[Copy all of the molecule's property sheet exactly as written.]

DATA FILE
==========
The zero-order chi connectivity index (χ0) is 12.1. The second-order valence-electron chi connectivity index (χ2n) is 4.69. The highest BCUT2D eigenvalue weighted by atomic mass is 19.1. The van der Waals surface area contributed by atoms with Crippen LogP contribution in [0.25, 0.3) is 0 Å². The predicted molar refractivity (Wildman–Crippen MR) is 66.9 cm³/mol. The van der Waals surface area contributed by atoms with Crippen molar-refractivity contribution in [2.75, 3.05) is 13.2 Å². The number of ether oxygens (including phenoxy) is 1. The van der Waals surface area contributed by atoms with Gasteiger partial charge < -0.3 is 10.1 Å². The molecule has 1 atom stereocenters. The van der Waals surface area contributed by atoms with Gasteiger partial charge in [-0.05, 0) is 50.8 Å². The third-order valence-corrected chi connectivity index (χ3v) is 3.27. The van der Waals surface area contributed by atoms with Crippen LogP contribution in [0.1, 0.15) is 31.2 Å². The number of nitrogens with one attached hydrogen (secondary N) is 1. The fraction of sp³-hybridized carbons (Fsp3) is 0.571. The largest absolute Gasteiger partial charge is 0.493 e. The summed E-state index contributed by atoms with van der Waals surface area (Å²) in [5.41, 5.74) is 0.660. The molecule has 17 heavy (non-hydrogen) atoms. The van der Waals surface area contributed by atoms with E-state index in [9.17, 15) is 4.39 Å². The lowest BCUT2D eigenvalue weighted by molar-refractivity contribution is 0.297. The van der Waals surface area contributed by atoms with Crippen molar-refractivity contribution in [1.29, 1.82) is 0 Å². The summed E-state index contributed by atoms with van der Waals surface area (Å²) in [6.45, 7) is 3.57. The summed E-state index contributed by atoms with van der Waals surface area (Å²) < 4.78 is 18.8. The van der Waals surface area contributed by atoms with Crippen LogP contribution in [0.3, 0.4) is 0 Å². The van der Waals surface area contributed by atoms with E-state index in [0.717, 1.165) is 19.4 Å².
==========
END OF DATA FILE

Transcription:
The zero-order chi connectivity index (χ0) is 12.1. The second-order valence-electron chi connectivity index (χ2n) is 4.69. The highest BCUT2D eigenvalue weighted by atomic mass is 19.1. The van der Waals surface area contributed by atoms with Crippen LogP contribution in [0.25, 0.3) is 0 Å². The predicted molar refractivity (Wildman–Crippen MR) is 66.9 cm³/mol. The van der Waals surface area contributed by atoms with Crippen molar-refractivity contribution in [2.75, 3.05) is 13.2 Å². The number of ether oxygens (including phenoxy) is 1. The van der Waals surface area contributed by atoms with Gasteiger partial charge < -0.3 is 10.1 Å². The molecule has 1 atom stereocenters. The van der Waals surface area contributed by atoms with Gasteiger partial charge in [-0.05, 0) is 50.8 Å². The third-order valence-corrected chi connectivity index (χ3v) is 3.27. The van der Waals surface area contributed by atoms with Crippen LogP contribution in [0.1, 0.15) is 31.2 Å². The number of nitrogens with one attached hydrogen (secondary N) is 1. The fraction of sp³-hybridized carbons (Fsp3) is 0.571. The largest absolute Gasteiger partial charge is 0.493 e. The summed E-state index contributed by atoms with van der Waals surface area (Å²) in [5.41, 5.74) is 0.660. The molecule has 17 heavy (non-hydrogen) atoms. The van der Waals surface area contributed by atoms with E-state index in [9.17, 15) is 4.39 Å². The lowest BCUT2D eigenvalue weighted by molar-refractivity contribution is 0.297. The van der Waals surface area contributed by atoms with Crippen molar-refractivity contribution in [1.29, 1.82) is 0 Å². The summed E-state index contributed by atoms with van der Waals surface area (Å²) in [6.45, 7) is 3.57. The summed E-state index contributed by atoms with van der Waals surface area (Å²) < 4.78 is 18.8. The van der Waals surface area contributed by atoms with Crippen LogP contribution in [0.3, 0.4) is 0 Å². The van der Waals surface area contributed by atoms with E-state index in [0.717, 1.165) is 19.4 Å².